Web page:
Relies on actual experience and logical deduction. Reads between the lines and connect disconnected facts.
Solves problems by paying attention to all the available facts. Solves problems by thinking through different ideas and imagining endless possibilities.
Chooses to act. Be theoretical.
Lives in the current reality. Dwells in future possibilities.
Sensing vs Intuition

Take-home Message

To sum it up, the intention of understanding our personality type is not to compare. Moreover, the way we perceive information does not make us right or wrong. Firstly, awareness of “sensing vs intuition” perception can help us understand ourselves better. Secondly, it allows us to appreciate the differences we see in people. So may this knowledge help us to grow and celebrate the uniqueness of every individual.

Sensing vs Intuition FAQs

How to be more intuitive than sensing?

To develop your intuition vs sensing, you have to pay more attention to the big picture, rather than stick to details. You should be able to let go of the idea that meaning can be made only from logical sequential facts.

Are intuitives smarter than sensors?

There is no clear winner in the sensing vs intuition debate. Intuitives look at the big picture and are able to make sense of disconnected facts. Whereas sensors pay attention to detail and cannot make sense without tackling facts in a linear fashion.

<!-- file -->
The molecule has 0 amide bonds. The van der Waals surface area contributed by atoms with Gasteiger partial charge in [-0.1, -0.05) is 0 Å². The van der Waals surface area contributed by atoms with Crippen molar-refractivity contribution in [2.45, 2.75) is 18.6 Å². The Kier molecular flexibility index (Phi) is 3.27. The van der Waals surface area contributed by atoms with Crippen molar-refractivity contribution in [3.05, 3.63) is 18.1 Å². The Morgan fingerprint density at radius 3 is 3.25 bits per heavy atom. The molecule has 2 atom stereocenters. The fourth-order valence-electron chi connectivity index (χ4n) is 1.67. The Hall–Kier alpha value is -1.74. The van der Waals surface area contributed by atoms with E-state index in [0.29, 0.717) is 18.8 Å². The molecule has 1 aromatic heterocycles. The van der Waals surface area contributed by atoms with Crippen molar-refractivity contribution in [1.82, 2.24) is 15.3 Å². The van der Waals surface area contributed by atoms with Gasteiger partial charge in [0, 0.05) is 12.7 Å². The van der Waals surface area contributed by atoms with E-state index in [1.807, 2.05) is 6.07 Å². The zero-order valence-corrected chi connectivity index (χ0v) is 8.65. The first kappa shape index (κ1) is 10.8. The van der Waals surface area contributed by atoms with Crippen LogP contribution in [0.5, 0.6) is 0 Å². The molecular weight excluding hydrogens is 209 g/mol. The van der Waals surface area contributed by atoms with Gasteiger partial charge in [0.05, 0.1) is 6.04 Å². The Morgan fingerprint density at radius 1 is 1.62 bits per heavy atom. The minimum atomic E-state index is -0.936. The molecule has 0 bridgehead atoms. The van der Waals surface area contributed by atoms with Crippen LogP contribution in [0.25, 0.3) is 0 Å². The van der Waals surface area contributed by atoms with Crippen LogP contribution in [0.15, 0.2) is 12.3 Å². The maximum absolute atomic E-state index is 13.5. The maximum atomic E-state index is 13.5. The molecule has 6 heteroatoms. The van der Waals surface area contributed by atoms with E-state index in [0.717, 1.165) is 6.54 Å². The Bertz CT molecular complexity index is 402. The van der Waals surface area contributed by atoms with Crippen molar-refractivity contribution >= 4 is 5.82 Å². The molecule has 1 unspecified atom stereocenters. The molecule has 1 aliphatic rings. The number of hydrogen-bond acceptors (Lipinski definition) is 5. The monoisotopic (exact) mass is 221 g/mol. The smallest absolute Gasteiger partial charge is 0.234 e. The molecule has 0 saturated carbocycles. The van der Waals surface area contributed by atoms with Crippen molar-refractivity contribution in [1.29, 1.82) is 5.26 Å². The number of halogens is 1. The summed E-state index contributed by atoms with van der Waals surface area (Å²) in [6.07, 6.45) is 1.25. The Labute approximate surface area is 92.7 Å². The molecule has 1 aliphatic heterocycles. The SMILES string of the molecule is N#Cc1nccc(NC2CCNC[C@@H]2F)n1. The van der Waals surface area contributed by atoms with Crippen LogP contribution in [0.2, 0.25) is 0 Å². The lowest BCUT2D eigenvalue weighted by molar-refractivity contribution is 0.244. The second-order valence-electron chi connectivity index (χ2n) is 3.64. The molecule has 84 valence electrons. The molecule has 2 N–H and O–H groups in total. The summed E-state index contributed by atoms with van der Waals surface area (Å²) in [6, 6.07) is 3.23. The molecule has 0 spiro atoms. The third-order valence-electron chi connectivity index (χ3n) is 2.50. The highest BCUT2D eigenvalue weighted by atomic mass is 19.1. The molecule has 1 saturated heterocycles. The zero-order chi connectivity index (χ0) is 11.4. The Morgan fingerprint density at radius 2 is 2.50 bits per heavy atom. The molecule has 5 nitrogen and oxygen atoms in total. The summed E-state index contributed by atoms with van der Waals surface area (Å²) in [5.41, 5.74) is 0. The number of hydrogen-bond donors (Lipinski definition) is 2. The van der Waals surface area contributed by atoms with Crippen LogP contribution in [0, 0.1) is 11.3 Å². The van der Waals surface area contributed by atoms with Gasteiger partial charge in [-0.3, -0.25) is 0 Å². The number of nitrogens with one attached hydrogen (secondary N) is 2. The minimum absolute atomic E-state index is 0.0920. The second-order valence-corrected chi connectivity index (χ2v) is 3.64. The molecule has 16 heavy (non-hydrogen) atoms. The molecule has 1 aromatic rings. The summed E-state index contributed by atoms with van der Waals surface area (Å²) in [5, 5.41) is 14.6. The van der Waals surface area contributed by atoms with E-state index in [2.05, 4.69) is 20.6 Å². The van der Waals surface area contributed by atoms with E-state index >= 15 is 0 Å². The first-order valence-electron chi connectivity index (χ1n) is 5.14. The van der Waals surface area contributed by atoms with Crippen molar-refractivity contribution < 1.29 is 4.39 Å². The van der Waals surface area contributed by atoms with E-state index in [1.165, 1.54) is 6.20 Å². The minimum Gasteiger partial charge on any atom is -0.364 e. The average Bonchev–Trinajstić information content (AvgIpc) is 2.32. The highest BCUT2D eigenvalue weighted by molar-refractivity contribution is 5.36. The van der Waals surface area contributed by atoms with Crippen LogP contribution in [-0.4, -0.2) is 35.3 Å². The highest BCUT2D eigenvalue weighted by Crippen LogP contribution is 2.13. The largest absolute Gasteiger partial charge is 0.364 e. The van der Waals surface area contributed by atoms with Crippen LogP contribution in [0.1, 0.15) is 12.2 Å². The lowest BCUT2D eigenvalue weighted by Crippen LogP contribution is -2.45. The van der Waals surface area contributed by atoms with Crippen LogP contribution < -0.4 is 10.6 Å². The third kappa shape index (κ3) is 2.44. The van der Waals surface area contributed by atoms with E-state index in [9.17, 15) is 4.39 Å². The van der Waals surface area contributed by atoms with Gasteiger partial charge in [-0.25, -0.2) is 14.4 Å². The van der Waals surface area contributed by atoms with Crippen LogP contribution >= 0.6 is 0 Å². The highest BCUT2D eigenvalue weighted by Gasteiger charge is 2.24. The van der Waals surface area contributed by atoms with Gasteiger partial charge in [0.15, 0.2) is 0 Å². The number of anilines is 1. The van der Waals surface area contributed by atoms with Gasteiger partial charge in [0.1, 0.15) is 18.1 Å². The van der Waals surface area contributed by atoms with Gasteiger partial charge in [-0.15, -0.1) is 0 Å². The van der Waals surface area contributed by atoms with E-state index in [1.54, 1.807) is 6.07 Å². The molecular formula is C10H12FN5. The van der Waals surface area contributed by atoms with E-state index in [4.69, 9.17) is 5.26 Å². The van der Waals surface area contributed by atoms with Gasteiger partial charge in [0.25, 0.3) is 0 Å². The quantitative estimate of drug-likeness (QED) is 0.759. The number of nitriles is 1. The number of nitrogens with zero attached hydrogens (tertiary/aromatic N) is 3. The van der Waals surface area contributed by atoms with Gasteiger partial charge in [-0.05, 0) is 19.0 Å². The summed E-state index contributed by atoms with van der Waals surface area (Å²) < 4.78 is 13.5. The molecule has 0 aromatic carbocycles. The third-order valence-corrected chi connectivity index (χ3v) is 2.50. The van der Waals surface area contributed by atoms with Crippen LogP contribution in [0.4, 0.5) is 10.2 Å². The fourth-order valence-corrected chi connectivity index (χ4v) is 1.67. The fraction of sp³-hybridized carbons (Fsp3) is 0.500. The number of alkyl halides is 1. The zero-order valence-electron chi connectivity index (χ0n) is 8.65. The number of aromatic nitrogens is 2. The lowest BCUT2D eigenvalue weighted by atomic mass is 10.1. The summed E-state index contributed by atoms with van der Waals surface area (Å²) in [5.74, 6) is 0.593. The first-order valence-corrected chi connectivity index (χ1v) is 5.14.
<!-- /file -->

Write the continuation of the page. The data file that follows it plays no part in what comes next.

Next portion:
How intuitives and sensors communicate?

If you observe sensing vs intuition test, sensors stick to the point and communicate only facts supporting the topic in hand. Whereas, intuitives may come off as ramblers, as they jump from one idea to another, which may seem incoherent to sensors.

What does intuitive mean in personality test?

Intuitive personality traits revealed in tests include strong instincts, ability to read between the lines and make connections between random facts. Intuitives prefer the abstract and theoretical and are always working to change the world.

What does sensing mean in personality test?

The sensing personality definition from tests suggests that sensors rely purely on the information they receive from their senses. They rely on their past experiences to determine future actions. They are practical, logical and active.